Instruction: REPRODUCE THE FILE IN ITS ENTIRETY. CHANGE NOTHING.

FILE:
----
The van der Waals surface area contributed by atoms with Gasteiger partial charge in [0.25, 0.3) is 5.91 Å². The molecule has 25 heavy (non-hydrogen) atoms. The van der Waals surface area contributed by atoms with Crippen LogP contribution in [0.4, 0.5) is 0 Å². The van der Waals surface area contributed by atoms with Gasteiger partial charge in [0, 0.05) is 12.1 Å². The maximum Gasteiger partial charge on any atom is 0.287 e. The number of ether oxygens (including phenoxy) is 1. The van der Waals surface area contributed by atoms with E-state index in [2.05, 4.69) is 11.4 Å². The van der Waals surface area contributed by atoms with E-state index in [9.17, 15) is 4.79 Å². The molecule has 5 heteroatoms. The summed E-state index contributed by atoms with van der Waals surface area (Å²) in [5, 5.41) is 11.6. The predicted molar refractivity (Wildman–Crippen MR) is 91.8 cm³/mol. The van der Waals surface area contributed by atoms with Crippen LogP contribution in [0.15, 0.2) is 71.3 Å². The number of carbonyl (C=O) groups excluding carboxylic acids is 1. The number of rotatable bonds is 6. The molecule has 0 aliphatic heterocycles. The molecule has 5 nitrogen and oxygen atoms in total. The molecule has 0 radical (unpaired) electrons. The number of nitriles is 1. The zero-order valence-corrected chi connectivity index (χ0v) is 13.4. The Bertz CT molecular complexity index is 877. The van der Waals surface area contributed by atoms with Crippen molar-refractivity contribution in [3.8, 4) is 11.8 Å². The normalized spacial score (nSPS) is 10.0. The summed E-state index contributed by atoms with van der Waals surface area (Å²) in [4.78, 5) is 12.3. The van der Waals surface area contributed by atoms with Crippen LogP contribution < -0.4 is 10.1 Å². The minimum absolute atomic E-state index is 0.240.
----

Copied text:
The van der Waals surface area contributed by atoms with Gasteiger partial charge in [0.25, 0.3) is 5.91 Å². The molecule has 25 heavy (non-hydrogen) atoms. The van der Waals surface area contributed by atoms with Crippen LogP contribution in [0.4, 0.5) is 0 Å². The van der Waals surface area contributed by atoms with Gasteiger partial charge in [0, 0.05) is 12.1 Å². The maximum Gasteiger partial charge on any atom is 0.287 e. The number of ether oxygens (including phenoxy) is 1. The van der Waals surface area contributed by atoms with E-state index in [2.05, 4.69) is 11.4 Å². The van der Waals surface area contributed by atoms with E-state index in [9.17, 15) is 4.79 Å². The molecule has 5 heteroatoms. The summed E-state index contributed by atoms with van der Waals surface area (Å²) in [5, 5.41) is 11.6. The predicted molar refractivity (Wildman–Crippen MR) is 91.8 cm³/mol. The van der Waals surface area contributed by atoms with Crippen LogP contribution in [0.15, 0.2) is 71.3 Å². The number of carbonyl (C=O) groups excluding carboxylic acids is 1. The number of rotatable bonds is 6. The molecule has 0 aliphatic heterocycles. The molecule has 5 nitrogen and oxygen atoms in total. The molecule has 0 radical (unpaired) electrons. The number of nitriles is 1. The zero-order valence-corrected chi connectivity index (χ0v) is 13.4. The Bertz CT molecular complexity index is 877. The van der Waals surface area contributed by atoms with Crippen molar-refractivity contribution in [3.8, 4) is 11.8 Å². The normalized spacial score (nSPS) is 10.0. The summed E-state index contributed by atoms with van der Waals surface area (Å²) in [4.78, 5) is 12.3. The van der Waals surface area contributed by atoms with Crippen LogP contribution < -0.4 is 10.1 Å². The minimum absolute atomic E-state index is 0.240.